You're saying the limit is so and so and the limit is also so and so, when you should be saying "a limit is" and then proving that it is indeed ok to say the limit. I know you never used those exact terms, but that's what's going on in your proof, only it's more subtle.

Last edited: Jan 8, 2010
13. Jan 9, 2010

### union68

The equality that we're all used to is an equivalence relation on $$\mathbb{R} \times \mathbb{R}$$. If you wanted to use this notion of equality (and hence, use its transitivity property) in the expression "lim a_n = L", you'd have to know that $$\lim a_n \in \mathbb{R}$$. You'd have to know that "lim a_n" denoted a SINGLE element of $$\mathbb{R}$$. But that's precisely what you're trying to prove; hence, the circularity arises.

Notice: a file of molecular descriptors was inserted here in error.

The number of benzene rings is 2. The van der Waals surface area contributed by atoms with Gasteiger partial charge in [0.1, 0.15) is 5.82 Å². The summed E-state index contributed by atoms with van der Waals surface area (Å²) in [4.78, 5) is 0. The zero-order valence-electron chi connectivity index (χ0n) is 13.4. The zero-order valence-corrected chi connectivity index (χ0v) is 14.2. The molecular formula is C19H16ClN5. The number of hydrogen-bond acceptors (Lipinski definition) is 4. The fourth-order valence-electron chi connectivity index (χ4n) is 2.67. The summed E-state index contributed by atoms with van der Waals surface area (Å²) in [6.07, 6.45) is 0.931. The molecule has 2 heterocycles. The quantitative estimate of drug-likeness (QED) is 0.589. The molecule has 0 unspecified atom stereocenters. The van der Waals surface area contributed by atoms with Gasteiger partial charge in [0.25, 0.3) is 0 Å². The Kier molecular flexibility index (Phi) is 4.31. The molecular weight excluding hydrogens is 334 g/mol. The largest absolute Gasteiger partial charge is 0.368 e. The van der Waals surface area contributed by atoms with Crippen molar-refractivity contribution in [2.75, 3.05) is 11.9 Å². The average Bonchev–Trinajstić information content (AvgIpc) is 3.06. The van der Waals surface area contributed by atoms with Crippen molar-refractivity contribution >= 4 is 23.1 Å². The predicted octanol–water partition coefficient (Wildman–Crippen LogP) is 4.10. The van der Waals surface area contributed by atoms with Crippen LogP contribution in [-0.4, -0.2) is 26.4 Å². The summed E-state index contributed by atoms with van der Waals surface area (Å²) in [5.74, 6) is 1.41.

Therefore, since this is not an equivalence relation in the normal sense, there is NO transitivity property. What if the sequence converged to more than one point (which, as has already been pointed out, can happen in some spaces), then would "lim a_n" be a set? If it were a set, what would "lim a_n = L" mean?

14. Jan 9, 2010

### elibj123

Remember that lim an=L is just an abbreviation to the long defintion "for every e>0...."
and not vice versa. Before you've proven it, you can't assume that limits act as a function you're used to, and that's exactly what you're trying to prove here.

15. Jan 9, 2010

### HallsofIvy

Yes, you are assuming what you want to prove. The "common term" in your argument "lim an= a, lim an= b" is lim an. To use the "transitive property of the real numbers", you must assume that "lim an" is a specific number- and that is what you are trying to prove.